In Bradley v. Aldrich (40 N.Y. 512) it is said, viz.: "The court agreed, unanimously, that causes of action, both legal and equitable, arising out of the same transaction, may be united by proper allegations in the complaint."Summary of this case from Van Deventer v. Van Deventer
Submitted April 5th, 1869
Decided June 14th, 1869
George Bartlett, for the appellant. Hotchkiss Seymour, for the respondent.
The order and judgment of the General Term of the Supreme Court, whereby the judgment at Special Term was reversed, was entered in July, 1859. By the provisions of the Code, at that time in force, the questions whether of fact or of law arising upon the trial of an action by the court, could only be reviewed in the manner prescribed by the 268th section, to wit: "The questions of law in every stage of the appeal; and the questions of fact upon the appeal to the General Term of the same court."
It appears by the opinion assigning the reasons for the reversal of the judgment in this case, that the court in General Term were of opinion that the evidence was not sufficient to warrant any finding that the defendant made any fraudulent representations, or that the plaintiff was induced to make the exchange by any representations touching the responsibility of the purchaser of the village lot, or that the plaintiff was in that respect defrauded, and therefore that "the evidence in the case does not justify the judgment which was given."
If, therefore, the Code had remained unchanged, it would be a serious question whether this appeal ought not to be dismissed on the ground that we have no jurisdiction to review the determination which was actually made by the General Term.
But by the amendment of 1860, it is explicitly enacted that a judgment on trial by the court, shall not, in the Court of Appeals, be deemed to have been reversed upon questions of fact, unless so stated in the judgment of reversal, and this provision is made to apply to appeals then pending, as well as to those thereafter brought.
We are, therefore, in the face of the declared opinion of the General Term, that the evidence was wholly insufficient to sustain the conclusions of the court at Special Term, compelled to treat the reversal as having been ordered for error in law and to review the case upon that assumption.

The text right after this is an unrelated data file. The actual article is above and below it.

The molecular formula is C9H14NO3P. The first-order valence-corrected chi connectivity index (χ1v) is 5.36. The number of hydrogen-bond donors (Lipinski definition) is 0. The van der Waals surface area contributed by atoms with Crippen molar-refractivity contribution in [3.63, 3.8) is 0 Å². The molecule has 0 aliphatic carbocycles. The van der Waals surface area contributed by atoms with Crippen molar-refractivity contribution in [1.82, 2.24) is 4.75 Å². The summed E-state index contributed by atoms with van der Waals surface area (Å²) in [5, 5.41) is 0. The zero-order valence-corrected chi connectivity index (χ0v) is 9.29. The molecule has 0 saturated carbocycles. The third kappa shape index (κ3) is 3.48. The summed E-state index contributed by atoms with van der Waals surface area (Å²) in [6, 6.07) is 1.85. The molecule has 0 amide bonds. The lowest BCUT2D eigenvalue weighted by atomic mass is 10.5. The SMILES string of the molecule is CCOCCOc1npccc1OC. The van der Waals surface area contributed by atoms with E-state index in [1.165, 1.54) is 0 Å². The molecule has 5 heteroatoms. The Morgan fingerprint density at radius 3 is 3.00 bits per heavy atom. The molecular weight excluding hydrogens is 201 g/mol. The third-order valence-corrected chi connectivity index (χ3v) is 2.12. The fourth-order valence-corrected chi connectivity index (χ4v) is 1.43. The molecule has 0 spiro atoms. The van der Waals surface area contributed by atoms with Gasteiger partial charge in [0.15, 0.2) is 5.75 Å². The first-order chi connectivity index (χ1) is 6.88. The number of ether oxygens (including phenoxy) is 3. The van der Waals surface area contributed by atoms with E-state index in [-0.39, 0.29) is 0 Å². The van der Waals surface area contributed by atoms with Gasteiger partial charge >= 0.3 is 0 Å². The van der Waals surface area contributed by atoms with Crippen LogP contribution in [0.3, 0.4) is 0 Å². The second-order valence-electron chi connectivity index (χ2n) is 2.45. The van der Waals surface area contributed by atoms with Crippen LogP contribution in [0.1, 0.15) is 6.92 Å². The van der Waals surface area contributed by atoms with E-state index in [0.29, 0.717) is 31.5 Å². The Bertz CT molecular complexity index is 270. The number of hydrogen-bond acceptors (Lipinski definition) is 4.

No doubt if the defendant had desired to insist that the reversal in the General Term was upon the questions of fact, he would, after the act of 1860, have been permitted to procure an amendment of the judgment of the General Term, so as to conform to the opinion of the court in that respect, and cause the same to be filed here as part of the record.
No such amendment having been made, the review here is necessarily confined to the questions of law. It may be that the defendant has preferred that the case be thus reviewed, for the reason that if it were assumed or stated in the judgment that the reversal was upon the ground that the evidence did not sustain the findings of fact, the propriety of ordering judgment final for the defendant instead of ordering a new trial, would have been open to discussion and to very serious doubt, for non constat that on a new trial the plaintiff would not have furnished ample proof to sustain his allegations.
What, then, are the questions of law raised upon the trial or open to review here?
No exception was taken by the appellant to any ruling of the court in receiving or rejecting testimony. The exceptions taken to the decision of the court, are mainly to the findings of fact.
But the exceptions may be said to present a question of law or perhaps two questions of law in this, that the appellant below excepts to the conclusion that the defendant is liable, and the plaintiff entitled to judgment for the damages sustained by reason of the false representation that Webb, the said purchaser, was good, and the award of a reference to ascertain such damages. And the ground stated in the exception is that such decision is against law and the uniform practice of courts of equity. That the justice had not jurisdiction to order such a reference; that the court, after an express finding that there was no ground for equitable relief, had no right to try a simple question of fraud, and assess or cause to be assessed, the damages therefor; but that a trial of such an issue could (unless the defendant consented) only be tried by a jury.
It is clear that this action, begun and tried as an action in equity, seeking upon various allegations equitable relief, and equitable relief only, viz; the rescission of an agreement and the restoration of the parties to their former condition, has ended as an action on the case for deceit, and an award of damages therefor; which is "an action for the recovery of money only." (Code, § 253.)
It cannot be said that the defendant, by going to trial before the court without objection, waived his right to object to the trial of a mere action to recover damages for deceit, without a jury; for the action was not "an action for the recovery of money only" (Code, 253), but for special, equitable relief, and was therefore "triable by the court" (Code, 254). He therefore had no alternative, and had no right to object to the trial of the cause by the court.
Scott v. Barlow ( 24 N.Y., 40) does not conflict with this view. There the complaint was "framed for the specific performance of an agreement, and in default thereof, for compensation in damages." The opinion pronounced in that case, held that on the face of the complaint there was no ground for specific performance, and the case in truth therefore presented a cause of action for damages, and nothing more. The defendant therefore went to trial to meet that precise claim. Greason v. Keteltas ( 17 N.Y., 491), was like Scott v. Barlow in that respect.